Shutting down nearly 80 per cent of its outlets might cause the American fast food chain to go in great loss, but the restaurant chain made a decision to do it anyway due to health and regulatory reasons.
While there were administrative issues between the two sides, matters turned ugly in 2013 when McDonald's India removed Bakshi as the managing director of the joint venture, on allegations of serious misconduct and financial irregularities.
Refusing to renew the licence, McDonald's told media that the restaurant licenses of these McDonald's restaurants in Delhi "expired", bringing curtains down on two-year-old controversy and ending 20-year-old partnership with Vikram Bakshi. "Pending this, CPRL is temporarily suspending the operations of the affected restaurants", McDonald's India Pvt Ltd said in a statement.
"It's unfortunate, but operation of 43 restaurants operated by CPRL has been temporarily suspended", the ET report said quoting Vikram Bakshi, former managing director of CPRL, which operates 168 restaurants.
Yes, the infighting between Connaught Plaza Restaurants (CPRL) and McDonald's took an ugly turn as a result of which the CPRL board made a decision to shut out the outlets. The case is being heard at the London Court of International Arbitration.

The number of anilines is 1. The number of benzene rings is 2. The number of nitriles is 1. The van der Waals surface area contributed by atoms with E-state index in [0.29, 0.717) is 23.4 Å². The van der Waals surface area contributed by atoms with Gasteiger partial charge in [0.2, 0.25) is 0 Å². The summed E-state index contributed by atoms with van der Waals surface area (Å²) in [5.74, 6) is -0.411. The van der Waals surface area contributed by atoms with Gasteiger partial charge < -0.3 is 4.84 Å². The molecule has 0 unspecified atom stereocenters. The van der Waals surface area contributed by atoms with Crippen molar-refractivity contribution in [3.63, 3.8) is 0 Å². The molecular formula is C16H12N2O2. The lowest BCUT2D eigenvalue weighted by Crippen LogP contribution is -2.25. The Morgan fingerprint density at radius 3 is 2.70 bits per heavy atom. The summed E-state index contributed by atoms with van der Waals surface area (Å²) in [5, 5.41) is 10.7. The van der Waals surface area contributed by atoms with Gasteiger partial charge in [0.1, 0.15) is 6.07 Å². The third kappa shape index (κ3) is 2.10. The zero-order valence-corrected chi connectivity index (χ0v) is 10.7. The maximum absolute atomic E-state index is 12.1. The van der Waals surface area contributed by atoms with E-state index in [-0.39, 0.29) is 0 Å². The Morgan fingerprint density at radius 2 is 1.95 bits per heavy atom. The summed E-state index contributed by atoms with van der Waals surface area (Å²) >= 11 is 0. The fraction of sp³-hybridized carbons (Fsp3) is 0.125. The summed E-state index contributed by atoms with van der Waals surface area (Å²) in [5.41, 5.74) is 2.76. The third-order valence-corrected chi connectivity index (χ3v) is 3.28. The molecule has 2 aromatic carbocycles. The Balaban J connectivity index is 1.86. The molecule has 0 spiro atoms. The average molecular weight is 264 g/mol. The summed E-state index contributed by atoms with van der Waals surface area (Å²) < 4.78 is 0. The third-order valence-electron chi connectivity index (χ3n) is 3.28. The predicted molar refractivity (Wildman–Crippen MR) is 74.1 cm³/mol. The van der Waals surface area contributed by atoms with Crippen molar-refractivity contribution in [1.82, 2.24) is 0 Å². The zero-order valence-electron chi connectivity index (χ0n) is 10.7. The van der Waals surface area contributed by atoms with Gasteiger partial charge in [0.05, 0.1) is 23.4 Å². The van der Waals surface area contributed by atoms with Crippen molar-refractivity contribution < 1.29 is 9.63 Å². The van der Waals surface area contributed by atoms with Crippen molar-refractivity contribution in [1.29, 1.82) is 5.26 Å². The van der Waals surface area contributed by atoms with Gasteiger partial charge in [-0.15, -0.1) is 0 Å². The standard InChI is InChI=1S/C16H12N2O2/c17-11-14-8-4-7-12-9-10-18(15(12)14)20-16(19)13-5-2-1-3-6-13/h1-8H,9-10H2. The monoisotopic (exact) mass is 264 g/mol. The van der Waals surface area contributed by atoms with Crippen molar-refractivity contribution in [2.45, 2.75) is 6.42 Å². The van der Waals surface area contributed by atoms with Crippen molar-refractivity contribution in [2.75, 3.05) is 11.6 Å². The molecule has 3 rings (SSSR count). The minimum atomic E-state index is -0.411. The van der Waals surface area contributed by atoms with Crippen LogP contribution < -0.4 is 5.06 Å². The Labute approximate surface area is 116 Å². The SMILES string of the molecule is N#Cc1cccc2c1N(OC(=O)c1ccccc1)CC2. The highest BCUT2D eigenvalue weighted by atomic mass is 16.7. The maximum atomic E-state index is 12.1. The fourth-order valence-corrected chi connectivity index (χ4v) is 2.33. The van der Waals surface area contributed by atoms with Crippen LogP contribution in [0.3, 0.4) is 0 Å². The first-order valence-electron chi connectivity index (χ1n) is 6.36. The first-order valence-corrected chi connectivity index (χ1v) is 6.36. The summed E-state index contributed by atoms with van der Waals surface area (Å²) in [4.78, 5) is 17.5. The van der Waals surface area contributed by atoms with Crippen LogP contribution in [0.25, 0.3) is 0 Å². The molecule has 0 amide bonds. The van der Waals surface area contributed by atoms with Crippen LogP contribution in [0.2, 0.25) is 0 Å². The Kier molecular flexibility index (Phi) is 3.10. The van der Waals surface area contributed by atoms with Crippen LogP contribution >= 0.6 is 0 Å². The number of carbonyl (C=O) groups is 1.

Addressing the issue of the possible loss of jobs, MIPL has dismissed all fears, saying, "We understand that CPRL is retaining the employees of affected restaurants and will pay them their salary during the period of suspension".
In fact, Bakshi has been involved in a drawn-out legal fight with McDonald's taking them to the Company Law Board (CLB), which is yet to announce its verdict.
Sources familiar with the development said that more outlets in the national capital could be affected due to expired licenses.
CPRL controls the restaurants spread across north and east regions of India.
In March, a pregnant woman complained of finding a lizard in the french fries she bought at her local McDonald's restaurant in eastern India.
Experts fear the closure of restaurants in Delhi will further hurt the prospects of McDonald's which has seen its performance sliding in India, with pizza brand Domino's replacing the company from its number one position.
Brand strategist Harish Bijoor contends that unless McDonald's sorts out its legal battle, things might worsen.